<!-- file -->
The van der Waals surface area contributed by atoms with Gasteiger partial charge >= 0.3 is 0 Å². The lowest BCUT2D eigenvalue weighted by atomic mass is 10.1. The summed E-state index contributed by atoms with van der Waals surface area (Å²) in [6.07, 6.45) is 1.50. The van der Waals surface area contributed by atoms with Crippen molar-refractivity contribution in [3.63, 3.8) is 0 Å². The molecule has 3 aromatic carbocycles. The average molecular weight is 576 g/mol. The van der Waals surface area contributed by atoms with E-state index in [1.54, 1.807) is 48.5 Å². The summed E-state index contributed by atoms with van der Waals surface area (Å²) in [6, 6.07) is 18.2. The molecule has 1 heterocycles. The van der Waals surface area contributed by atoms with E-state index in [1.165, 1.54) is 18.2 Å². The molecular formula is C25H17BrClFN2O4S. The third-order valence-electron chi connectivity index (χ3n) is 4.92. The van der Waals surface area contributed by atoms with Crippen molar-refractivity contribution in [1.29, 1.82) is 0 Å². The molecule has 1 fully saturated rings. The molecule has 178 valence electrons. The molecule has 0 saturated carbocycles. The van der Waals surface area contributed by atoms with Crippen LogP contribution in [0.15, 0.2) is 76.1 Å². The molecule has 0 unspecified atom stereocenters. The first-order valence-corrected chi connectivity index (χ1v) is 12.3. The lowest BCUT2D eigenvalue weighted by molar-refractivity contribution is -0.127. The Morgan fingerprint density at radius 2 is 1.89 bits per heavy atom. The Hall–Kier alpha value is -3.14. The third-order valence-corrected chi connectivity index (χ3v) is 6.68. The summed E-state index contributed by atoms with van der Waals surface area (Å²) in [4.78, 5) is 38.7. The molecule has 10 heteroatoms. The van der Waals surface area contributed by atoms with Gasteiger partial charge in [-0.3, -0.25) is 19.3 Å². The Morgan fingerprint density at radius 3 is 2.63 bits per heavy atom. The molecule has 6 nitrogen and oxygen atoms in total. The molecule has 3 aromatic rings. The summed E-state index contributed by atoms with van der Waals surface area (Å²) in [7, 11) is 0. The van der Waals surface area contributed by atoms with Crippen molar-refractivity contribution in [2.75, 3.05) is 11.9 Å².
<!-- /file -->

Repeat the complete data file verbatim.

The van der Waals surface area contributed by atoms with Gasteiger partial charge >= 0.3 is 0 Å². The lowest BCUT2D eigenvalue weighted by atomic mass is 10.1. The summed E-state index contributed by atoms with van der Waals surface area (Å²) in [6.07, 6.45) is 1.50. The van der Waals surface area contributed by atoms with Crippen molar-refractivity contribution in [3.63, 3.8) is 0 Å². The molecule has 3 aromatic carbocycles. The average molecular weight is 576 g/mol. The van der Waals surface area contributed by atoms with E-state index in [1.54, 1.807) is 48.5 Å². The summed E-state index contributed by atoms with van der Waals surface area (Å²) in [6, 6.07) is 18.2. The molecule has 1 heterocycles. The van der Waals surface area contributed by atoms with E-state index in [1.165, 1.54) is 18.2 Å². The molecular formula is C25H17BrClFN2O4S. The third-order valence-electron chi connectivity index (χ3n) is 4.92. The van der Waals surface area contributed by atoms with Crippen molar-refractivity contribution in [1.29, 1.82) is 0 Å². The molecule has 1 fully saturated rings. The molecule has 178 valence electrons. The molecule has 0 saturated carbocycles. The van der Waals surface area contributed by atoms with Crippen LogP contribution in [0.15, 0.2) is 76.1 Å². The molecule has 0 unspecified atom stereocenters. The first-order valence-corrected chi connectivity index (χ1v) is 12.3. The lowest BCUT2D eigenvalue weighted by molar-refractivity contribution is -0.127. The Morgan fingerprint density at radius 2 is 1.89 bits per heavy atom. The Hall–Kier alpha value is -3.14. The third-order valence-corrected chi connectivity index (χ3v) is 6.68. The summed E-state index contributed by atoms with van der Waals surface area (Å²) in [4.78, 5) is 38.7. The molecule has 10 heteroatoms. The van der Waals surface area contributed by atoms with Gasteiger partial charge in [-0.3, -0.25) is 19.3 Å². The Morgan fingerprint density at radius 3 is 2.63 bits per heavy atom. The molecule has 6 nitrogen and oxygen atoms in total. The molecule has 3 aromatic rings. The summed E-state index contributed by atoms with van der Waals surface area (Å²) in [7, 11) is 0. The van der Waals surface area contributed by atoms with Crippen molar-refractivity contribution in [2.75, 3.05) is 11.9 Å².